In 2005 an article published in the American Behavioral Scientist by Anderson, a PhD in developmental psychology, had this to say:
"... With the exception of [one finding], there is very little evidence that children under two learn anything from television. The evidence indicates that learning from television by very young children is poor and that exposure to television is associated with relatively poor outcomes." [page 101]

Feeding children into the advertising and marketing grinder has consequences also, as one would expect. Take the 'Disney Princess' brand for example.
"One reason for launching Disney Princess was, naturally, to extend the retail life of each character." [page 137]
"... toddler girls didn't want to look like just any fancy Cindrella; they wanted to look like the Disney Cindrella." [page 139]
".. irony attended the marriage of KGOY and Cindrella ... Disney's Cindrella was emerging as the polar opposite of the orignal ... Cinderella causes some some young devotees to behave more like her wicked stepsisters. ... two and three-year old girls competed on the basis of who had the prettier or greater number of accessories..." [page 140]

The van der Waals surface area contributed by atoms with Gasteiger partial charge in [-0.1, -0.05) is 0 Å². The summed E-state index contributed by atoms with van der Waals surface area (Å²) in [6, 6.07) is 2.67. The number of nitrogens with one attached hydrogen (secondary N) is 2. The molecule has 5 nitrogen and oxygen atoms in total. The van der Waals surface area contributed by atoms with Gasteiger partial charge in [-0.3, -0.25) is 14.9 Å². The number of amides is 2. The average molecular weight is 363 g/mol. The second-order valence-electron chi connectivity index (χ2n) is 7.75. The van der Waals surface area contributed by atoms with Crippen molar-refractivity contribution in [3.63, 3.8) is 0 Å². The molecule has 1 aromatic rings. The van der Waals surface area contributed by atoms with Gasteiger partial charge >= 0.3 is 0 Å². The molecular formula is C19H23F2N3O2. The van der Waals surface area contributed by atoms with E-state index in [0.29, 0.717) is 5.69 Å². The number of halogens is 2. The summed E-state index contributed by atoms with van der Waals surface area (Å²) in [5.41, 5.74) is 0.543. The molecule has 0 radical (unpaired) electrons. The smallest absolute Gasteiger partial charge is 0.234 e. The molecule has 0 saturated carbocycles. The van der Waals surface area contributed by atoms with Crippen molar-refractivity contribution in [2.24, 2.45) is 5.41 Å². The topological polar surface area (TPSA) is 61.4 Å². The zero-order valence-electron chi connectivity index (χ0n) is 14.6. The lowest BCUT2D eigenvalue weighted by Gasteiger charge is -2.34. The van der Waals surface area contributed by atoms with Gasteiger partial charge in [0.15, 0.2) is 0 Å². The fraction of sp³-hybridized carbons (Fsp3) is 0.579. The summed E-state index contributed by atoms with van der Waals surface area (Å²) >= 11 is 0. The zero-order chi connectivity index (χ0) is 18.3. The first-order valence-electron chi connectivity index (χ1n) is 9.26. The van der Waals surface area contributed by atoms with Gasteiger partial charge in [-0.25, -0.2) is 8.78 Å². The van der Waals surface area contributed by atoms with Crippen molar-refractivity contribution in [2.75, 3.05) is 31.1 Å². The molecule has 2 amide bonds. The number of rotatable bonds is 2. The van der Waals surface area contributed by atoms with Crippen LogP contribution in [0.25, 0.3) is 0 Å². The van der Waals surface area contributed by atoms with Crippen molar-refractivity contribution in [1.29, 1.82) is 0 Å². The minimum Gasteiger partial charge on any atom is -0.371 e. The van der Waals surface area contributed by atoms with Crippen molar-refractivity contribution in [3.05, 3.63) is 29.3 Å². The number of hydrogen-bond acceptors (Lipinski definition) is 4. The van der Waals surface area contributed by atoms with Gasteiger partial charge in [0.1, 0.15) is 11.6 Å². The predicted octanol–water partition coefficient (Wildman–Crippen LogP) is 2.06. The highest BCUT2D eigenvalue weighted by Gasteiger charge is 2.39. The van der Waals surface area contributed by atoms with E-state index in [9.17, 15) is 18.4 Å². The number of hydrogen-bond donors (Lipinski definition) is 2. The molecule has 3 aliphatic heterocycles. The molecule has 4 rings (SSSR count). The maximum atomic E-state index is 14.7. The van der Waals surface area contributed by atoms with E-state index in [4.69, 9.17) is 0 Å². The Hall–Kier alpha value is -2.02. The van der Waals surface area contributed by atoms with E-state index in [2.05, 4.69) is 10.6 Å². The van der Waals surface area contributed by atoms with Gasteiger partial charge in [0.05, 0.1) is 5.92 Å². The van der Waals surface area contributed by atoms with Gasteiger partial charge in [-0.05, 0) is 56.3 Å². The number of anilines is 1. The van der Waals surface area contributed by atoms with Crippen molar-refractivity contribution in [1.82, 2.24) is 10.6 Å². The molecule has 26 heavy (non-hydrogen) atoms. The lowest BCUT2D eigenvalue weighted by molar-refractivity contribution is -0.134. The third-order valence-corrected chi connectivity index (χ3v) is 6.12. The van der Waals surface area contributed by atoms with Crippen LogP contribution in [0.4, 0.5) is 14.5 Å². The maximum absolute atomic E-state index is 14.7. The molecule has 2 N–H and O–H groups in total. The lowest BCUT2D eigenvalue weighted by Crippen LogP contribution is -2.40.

Finally, sample this:
"It's good for kids to learn how to manipulate - that's how you get ahead in this world." - per Rachel Geller, big honcho at the Geppetto Group, a New York based marketing firm.

20 pages of notes, and 10 pages of bibliography - fodder for further reading if one is so inclined, ending with a 12 page index.








© 2009, Abhinav Agarwal. All rights reserved.